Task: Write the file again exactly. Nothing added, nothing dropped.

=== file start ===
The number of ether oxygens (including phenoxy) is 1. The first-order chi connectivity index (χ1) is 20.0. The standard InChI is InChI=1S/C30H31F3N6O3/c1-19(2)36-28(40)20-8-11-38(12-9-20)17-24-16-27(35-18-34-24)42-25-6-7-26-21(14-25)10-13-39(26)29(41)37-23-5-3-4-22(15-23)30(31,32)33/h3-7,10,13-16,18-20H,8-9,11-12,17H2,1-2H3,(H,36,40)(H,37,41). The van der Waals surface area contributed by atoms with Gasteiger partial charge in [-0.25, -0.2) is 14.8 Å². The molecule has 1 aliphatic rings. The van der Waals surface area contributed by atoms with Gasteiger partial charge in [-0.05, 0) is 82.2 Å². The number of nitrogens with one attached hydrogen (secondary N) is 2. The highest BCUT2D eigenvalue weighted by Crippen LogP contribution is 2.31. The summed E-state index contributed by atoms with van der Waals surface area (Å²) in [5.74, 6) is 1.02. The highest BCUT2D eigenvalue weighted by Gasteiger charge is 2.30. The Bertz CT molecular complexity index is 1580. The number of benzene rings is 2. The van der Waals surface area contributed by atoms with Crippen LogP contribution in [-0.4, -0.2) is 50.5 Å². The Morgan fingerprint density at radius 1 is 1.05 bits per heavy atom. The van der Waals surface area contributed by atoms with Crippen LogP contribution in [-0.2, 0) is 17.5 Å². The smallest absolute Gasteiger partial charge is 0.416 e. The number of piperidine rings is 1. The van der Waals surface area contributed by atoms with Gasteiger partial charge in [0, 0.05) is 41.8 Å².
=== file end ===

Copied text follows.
The number of ether oxygens (including phenoxy) is 1. The first-order chi connectivity index (χ1) is 20.0. The standard InChI is InChI=1S/C30H31F3N6O3/c1-19(2)36-28(40)20-8-11-38(12-9-20)17-24-16-27(35-18-34-24)42-25-6-7-26-21(14-25)10-13-39(26)29(41)37-23-5-3-4-22(15-23)30(31,32)33/h3-7,10,13-16,18-20H,8-9,11-12,17H2,1-2H3,(H,36,40)(H,37,41). The van der Waals surface area contributed by atoms with Gasteiger partial charge in [-0.25, -0.2) is 14.8 Å². The molecule has 1 aliphatic rings. The van der Waals surface area contributed by atoms with Gasteiger partial charge in [-0.05, 0) is 82.2 Å². The number of nitrogens with one attached hydrogen (secondary N) is 2. The highest BCUT2D eigenvalue weighted by Crippen LogP contribution is 2.31. The summed E-state index contributed by atoms with van der Waals surface area (Å²) in [5.74, 6) is 1.02. The highest BCUT2D eigenvalue weighted by Gasteiger charge is 2.30. The Bertz CT molecular complexity index is 1580. The number of benzene rings is 2. The van der Waals surface area contributed by atoms with Crippen LogP contribution in [-0.4, -0.2) is 50.5 Å². The Morgan fingerprint density at radius 1 is 1.05 bits per heavy atom. The van der Waals surface area contributed by atoms with Crippen LogP contribution in [-0.2, 0) is 17.5 Å². The smallest absolute Gasteiger partial charge is 0.416 e. The number of piperidine rings is 1. The van der Waals surface area contributed by atoms with Gasteiger partial charge in [0, 0.05) is 41.8 Å².